“I’m glad I’m no longer a teacher,” my neighbor confessed. “I can’t imagine dealing with third graders who think they can act out because their president does.” I am paraphrasing her words, which carried the heat of her frustration. I felt it too. This world that we share so filled with incomprehensible immorality. A world that despite our best efforts, is still beautiful.

I looked at the still falling snow and felt the softening of its touch. Gratitude filled a weary heart once again. Gratitude for the blessings for the white weight of frozen water  blanketing a troubled land. The anxiety inside of me was still present, but lessened by its touch, just as the warm waters of the Caribbean and its turtle had lifted me into joy when I needed the reminder that life is indeed beautiful.

Hours later, the blessing of the snow would test me with a call from my daughter. “Mom, mom, are you there? I went off the road. Can you come?” The knot in my shoulder tightening as I turned off the stove, gathered keys, shovel, sand, and my wallet, and dragging my irritated son out of his room, just in case.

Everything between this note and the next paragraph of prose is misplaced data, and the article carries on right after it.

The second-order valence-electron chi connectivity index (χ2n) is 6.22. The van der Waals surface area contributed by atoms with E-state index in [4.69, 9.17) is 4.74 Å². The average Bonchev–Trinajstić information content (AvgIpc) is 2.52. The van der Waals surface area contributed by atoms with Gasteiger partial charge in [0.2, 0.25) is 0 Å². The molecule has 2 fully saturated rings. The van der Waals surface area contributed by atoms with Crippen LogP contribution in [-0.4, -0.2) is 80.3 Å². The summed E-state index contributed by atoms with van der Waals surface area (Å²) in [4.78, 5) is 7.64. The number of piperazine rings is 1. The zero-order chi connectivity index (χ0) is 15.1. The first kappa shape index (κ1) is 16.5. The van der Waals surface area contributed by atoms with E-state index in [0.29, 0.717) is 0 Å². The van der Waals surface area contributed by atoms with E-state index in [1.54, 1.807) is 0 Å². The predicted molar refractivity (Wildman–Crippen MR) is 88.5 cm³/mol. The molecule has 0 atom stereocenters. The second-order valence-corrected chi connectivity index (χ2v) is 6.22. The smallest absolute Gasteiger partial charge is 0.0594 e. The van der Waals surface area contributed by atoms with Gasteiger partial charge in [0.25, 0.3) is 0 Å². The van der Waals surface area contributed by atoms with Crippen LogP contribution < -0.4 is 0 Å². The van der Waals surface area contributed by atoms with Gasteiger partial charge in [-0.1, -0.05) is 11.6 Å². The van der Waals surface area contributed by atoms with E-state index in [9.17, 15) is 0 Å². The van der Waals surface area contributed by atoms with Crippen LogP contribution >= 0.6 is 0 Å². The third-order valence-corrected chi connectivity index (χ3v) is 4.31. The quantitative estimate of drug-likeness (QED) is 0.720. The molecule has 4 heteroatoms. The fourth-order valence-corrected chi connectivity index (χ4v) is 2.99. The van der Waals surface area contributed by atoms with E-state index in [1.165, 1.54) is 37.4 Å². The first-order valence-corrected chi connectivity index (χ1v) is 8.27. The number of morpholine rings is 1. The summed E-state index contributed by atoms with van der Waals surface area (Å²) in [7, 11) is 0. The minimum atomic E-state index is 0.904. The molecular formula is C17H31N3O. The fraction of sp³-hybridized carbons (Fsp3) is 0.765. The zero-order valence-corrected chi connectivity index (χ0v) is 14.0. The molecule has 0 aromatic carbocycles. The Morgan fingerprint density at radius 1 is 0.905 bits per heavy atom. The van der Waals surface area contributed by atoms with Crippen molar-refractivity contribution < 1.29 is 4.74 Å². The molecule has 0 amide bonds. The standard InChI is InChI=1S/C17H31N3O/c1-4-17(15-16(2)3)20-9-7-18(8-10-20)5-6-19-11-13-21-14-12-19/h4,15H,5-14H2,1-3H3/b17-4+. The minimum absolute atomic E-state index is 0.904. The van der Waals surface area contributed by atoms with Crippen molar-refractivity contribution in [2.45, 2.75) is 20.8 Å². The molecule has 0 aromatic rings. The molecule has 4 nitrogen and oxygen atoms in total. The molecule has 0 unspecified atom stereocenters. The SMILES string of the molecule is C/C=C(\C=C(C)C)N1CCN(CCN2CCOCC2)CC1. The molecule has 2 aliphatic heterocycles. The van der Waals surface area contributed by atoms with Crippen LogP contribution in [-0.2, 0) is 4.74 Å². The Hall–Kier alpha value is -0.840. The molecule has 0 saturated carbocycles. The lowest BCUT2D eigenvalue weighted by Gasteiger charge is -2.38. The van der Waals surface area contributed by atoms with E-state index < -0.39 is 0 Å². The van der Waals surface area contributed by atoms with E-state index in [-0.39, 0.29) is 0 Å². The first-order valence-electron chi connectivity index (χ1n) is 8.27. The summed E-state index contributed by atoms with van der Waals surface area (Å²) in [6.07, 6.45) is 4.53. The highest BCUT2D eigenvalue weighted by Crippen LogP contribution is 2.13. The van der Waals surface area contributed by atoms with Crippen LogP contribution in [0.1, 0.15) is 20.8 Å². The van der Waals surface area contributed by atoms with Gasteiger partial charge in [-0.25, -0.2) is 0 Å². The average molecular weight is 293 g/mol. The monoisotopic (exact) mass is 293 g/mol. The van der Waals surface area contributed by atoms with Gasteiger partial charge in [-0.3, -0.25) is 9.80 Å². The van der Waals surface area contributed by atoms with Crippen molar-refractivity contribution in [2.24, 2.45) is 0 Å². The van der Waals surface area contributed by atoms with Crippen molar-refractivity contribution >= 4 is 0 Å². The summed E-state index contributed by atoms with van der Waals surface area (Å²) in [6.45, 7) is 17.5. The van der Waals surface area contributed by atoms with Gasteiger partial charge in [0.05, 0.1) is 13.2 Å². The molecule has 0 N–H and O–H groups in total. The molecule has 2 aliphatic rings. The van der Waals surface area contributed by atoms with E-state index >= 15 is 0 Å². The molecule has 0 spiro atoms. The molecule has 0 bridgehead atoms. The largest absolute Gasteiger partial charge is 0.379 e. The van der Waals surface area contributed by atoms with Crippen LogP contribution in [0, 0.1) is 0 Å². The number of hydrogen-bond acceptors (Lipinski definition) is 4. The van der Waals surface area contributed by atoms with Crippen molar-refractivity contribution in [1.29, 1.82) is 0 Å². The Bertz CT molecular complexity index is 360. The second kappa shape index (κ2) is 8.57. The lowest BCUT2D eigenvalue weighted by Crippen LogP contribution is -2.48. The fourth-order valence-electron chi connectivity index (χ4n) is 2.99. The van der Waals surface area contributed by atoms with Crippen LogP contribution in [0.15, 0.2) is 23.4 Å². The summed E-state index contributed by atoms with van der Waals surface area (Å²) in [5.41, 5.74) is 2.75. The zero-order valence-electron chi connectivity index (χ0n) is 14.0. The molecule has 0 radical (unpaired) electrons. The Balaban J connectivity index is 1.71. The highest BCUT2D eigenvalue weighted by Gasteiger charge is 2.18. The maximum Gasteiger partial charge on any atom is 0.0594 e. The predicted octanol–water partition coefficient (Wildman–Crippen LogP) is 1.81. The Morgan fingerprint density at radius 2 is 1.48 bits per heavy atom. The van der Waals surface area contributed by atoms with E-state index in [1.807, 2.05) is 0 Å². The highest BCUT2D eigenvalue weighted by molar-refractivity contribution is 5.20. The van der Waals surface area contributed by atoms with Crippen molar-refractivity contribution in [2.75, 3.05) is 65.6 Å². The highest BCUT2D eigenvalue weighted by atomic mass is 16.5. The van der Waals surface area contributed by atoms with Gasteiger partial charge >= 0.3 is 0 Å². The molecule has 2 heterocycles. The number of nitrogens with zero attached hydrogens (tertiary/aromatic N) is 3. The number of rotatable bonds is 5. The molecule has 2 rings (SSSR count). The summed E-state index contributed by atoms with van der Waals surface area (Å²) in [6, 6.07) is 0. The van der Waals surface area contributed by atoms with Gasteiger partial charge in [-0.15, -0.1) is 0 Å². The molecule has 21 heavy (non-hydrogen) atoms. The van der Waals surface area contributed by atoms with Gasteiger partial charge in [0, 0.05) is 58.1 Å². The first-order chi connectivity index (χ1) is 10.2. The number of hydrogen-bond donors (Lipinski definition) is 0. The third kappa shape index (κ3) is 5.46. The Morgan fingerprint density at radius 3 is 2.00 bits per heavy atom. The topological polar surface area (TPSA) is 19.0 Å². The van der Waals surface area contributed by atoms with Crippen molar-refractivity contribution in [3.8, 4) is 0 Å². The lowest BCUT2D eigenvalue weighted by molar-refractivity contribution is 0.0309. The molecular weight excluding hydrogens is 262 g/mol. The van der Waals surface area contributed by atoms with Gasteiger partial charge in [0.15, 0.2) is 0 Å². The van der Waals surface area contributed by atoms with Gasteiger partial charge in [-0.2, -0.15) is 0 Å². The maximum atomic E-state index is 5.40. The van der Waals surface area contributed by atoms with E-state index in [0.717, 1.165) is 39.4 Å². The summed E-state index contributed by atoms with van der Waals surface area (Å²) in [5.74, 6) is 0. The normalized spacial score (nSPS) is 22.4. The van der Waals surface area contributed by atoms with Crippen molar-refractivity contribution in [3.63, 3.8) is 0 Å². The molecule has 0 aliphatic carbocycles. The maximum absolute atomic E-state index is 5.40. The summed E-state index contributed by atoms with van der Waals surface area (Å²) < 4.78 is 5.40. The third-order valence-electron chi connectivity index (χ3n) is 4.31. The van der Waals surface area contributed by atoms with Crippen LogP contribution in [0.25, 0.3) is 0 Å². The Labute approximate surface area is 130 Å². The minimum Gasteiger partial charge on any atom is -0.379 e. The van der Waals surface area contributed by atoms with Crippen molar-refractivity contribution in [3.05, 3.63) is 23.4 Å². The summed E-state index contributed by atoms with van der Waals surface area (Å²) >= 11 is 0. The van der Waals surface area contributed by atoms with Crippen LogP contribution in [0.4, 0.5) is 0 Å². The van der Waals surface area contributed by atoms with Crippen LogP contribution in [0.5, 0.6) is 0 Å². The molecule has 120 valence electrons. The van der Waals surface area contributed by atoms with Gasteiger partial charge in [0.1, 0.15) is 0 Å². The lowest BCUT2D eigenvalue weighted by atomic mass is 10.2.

Gratitude returned later, after I realized it could have been so much worse. She was fine, as was her friend, the passenger. Even the car was fine, despite being tipped into a ditch. “You wouldn’t believe how many times I’ve seen this here,” my kind neighbor up the road, whom I’d never met before, told me as he offered his assistance. “I’ve offered to pull them out, if you can find the hitch.”

I couldn’t, but there was also the young policeman behind them, who had somehow gotten there before me, even though I’m five minutes away. That’s the kind of town I live in, though. Help is never far away. “Don’t worry,” he told me. “I’m staying here.” And minutes later he was beside us once again as I fumbled with icy hands to dial for a tow. “Forget it,” he told me as he looked over shoulder to witness the ridiculous hoops I was going through to get to the end result (whatever happened to people answering phones?), “I’ll call one in. It will be faster.”

Today is a quiet day. The snow has settled from its fall from the sky and the landscape is cocooned in its nest.  I don’t know what the next moment will bring, but there is a stick of butter thawing on my counter. Sometime, later on, I will mix it with chocolate and ginger, using a recipe from a good friend who will soon be calling. Forming a dough to bake into cookies for a young officer whose kindness went beyond the call of duty. And so for now, I sit here on the couch, writing and contemplating the beauty that wraps us always in its embrace. Even when we swirl inside chaos.

Letting in the Light

Last week the heavy energy that had been accumulating in the form of humidity where I live, was released by a night of tremendous thunderstorms. Structures shook with the power of lightning, as the clouds and wind brought the rain back to the earth and lifted dense energy to light.